One of your characters from your own anime will benefit from sharing some of these features.
Animating Your Anime Character.
All of the above holds well enough for manga characters. But whilst manga is the still, page-based version of this most famous of Japanese artistic styles, anime requires some movement. It is animated after all.
For any of you that have tried to produce animations yourself in the past, this complicates things a little. Obviously.
Yet, you’ve chosen a great style with which to practise your animation. Because anime uses one of the simplest styles of animation around.
Back in the day, in the earliest moments of anime, animators such as Tezuka were looking for cheap and quick ways to animate their characters. This, apparently, was due to his working with a group of inexperienced staff – on a tight schedule.
However, the animation technique stuck. And this, again, has become one of the most characteristic features of anime.
In comparison to Disney’s ‘full animation’ techniques, anime has traditionally done something a little bit different. And this is all down to the things called ‘cels’.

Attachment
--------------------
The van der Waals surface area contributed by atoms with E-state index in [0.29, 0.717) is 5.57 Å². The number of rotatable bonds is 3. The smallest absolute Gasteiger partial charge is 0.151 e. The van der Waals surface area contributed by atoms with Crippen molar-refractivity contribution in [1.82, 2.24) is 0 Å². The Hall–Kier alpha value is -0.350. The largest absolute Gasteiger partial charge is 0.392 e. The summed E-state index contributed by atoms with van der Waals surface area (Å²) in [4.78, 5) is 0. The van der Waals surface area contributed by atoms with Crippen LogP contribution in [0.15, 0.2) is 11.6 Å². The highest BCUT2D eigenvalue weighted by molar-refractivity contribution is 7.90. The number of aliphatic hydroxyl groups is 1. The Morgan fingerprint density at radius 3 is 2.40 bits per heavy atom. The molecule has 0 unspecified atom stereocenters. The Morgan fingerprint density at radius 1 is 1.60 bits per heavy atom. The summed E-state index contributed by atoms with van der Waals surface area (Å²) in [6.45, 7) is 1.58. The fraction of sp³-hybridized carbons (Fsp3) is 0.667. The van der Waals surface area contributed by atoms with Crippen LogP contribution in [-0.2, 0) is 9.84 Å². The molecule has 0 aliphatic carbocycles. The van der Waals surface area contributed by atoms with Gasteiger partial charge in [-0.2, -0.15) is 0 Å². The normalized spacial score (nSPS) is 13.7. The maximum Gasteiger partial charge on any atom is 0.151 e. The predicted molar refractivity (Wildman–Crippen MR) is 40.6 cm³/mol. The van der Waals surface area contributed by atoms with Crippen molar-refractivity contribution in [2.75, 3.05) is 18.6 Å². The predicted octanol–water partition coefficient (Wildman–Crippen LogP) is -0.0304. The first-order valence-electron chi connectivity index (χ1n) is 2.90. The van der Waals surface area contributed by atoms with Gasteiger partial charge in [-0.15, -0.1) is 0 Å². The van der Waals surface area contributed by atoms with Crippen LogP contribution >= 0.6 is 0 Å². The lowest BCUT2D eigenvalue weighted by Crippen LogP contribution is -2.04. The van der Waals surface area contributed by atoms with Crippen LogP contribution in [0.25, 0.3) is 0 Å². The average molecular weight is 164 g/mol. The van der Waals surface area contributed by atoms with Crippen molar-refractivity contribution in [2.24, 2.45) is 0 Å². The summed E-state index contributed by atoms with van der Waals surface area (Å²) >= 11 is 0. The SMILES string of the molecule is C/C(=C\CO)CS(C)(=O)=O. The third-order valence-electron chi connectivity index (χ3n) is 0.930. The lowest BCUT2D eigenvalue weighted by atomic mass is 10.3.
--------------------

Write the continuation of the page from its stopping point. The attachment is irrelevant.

Cels, used up until the beginning of this century, are transparent sheets – or celluloids – upon which a frame of the animation is drawn. These need to be pretty much unique, as they are things that tell the story.
Whilst ‘full animation’ would use something like eighteen different cels a second in their animations, limited animation used much fewer – say eight, or even less.
Whilst the animations themselves were consequently not as fluid, this didn’t really matter. Because, the idea went, if you suggest that movement is happening, the audience will receive that impression. And more cels just means more work.
Consequently, Japanese animation was much more cost effective. Because whilst Disney would produce, say, twenty thousand cels per half an hour episode, limited animation cut that to about two thousand.
So, sit yourself down. Just another 1999 frames to draw!